Small plane crash-lands on street


A small aircraft attempting to land at McCarran International Airport crashed Friday night on Las Vegas Boulevard South, where it collided with three vehicles, injuring one person.

The pilot of the Piper Archer single-engine plane told authorities that about two miles from McCarran he heard the engine sputter and die about 7:50 p.m., said Scott Allison, spokesman for the Clark County Fire Department.

The pilot thought the plane had run out of fuel and attempted to land in a vacant field west of Las Vegas Boulevard. But a strong gust of wind sent the plane crashing onto Las Vegas Boulevard, next to a gas station, just north of Warm Springs Road.

Three vehicles were struck by the airplane, which was registered to a New Mexico company.

One woman, who was traveling in a Cadillac Escalade that collided with the plane, was transported to University Medical Center with head and neck pain. Firefighters described the woman's injuries as minor.

The wing on the passenger side of the plane broke off and slammed into a pickup towing a boat northbound on Las Vegas Boulevard. A third vehicle also was struck by the plane.

Neither of those drivers was hurt.

Allison said the pilot, whom he described as very experienced, and his passenger were not injured. "Not a scratch on them," he said.

Allison said considering how busy Las Vegas Boulevard South normally is on Friday night, "this could have been a lot worse than it was."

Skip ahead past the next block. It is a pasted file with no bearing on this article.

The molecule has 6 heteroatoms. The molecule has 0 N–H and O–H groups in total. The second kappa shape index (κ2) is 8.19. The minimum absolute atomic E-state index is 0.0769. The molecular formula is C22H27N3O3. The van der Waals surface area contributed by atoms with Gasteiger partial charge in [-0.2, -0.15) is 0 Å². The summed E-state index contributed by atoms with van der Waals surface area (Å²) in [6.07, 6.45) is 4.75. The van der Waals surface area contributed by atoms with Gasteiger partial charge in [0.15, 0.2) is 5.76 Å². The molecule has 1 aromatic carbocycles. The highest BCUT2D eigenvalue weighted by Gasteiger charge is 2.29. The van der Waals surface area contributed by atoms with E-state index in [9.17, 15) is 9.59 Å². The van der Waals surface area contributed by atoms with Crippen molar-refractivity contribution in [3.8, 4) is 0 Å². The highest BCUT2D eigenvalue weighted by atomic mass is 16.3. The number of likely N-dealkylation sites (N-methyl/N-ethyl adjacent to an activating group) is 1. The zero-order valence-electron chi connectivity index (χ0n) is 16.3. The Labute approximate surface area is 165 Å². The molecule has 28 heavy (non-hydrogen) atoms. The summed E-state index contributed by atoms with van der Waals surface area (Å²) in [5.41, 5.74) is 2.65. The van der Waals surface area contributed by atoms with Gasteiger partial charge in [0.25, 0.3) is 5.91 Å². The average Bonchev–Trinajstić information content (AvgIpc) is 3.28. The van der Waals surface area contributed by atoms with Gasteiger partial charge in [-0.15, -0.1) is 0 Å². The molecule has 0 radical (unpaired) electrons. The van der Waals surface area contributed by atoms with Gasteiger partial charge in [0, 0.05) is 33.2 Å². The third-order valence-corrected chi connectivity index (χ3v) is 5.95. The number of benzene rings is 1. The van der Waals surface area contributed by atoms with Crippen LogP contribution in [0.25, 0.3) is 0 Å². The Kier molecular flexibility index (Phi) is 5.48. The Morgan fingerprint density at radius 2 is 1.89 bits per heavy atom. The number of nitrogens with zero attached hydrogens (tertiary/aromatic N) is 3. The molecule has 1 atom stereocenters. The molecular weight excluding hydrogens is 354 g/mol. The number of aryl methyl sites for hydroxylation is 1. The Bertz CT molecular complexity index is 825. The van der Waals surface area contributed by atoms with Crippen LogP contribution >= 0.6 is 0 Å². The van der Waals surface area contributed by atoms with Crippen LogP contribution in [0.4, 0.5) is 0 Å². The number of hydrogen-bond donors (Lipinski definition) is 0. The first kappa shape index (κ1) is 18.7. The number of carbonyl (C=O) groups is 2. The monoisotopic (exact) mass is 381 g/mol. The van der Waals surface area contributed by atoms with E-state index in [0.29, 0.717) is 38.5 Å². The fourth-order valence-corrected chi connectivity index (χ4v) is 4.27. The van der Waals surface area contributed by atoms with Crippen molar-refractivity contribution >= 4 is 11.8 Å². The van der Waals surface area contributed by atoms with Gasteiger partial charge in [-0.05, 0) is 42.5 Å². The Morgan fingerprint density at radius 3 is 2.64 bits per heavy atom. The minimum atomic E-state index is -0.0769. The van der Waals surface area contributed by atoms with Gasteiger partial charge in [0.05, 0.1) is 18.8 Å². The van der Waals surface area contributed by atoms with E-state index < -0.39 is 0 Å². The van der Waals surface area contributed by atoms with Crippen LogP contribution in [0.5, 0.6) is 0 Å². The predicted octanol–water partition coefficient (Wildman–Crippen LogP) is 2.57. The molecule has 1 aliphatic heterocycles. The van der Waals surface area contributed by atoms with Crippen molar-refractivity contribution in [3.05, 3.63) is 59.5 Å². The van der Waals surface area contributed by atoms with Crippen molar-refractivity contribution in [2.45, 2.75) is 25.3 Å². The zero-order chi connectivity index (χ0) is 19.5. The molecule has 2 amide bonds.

One eyewitness said the plane's lights weren't on when it crashed.

"It sounded like two cars crashing in a head-on collision," said Wyatt Earp. "It's surreal; it's unbelievable."

Earp said his biggest concern when he saw the crash was a fuel leak. But as he approached the crash scene to help, he saw no leak.

Earp, who used to work on planes, said he helped the pilot make sure the downed airplane's instruments were all turned off.

The pilot's name was not immediately released by authorities.

The Federal Aviation Administration Web site lists the plane, which was manufactured in 1979, as being owned by Trojan Aviation of Farmington, N.M.

FAA and National Transportation Safety Board officials were investigating the crash.

Las Vegas Boulevard South was expected to be closed late into Friday night while authorities investigated the crash, Allison said.

 

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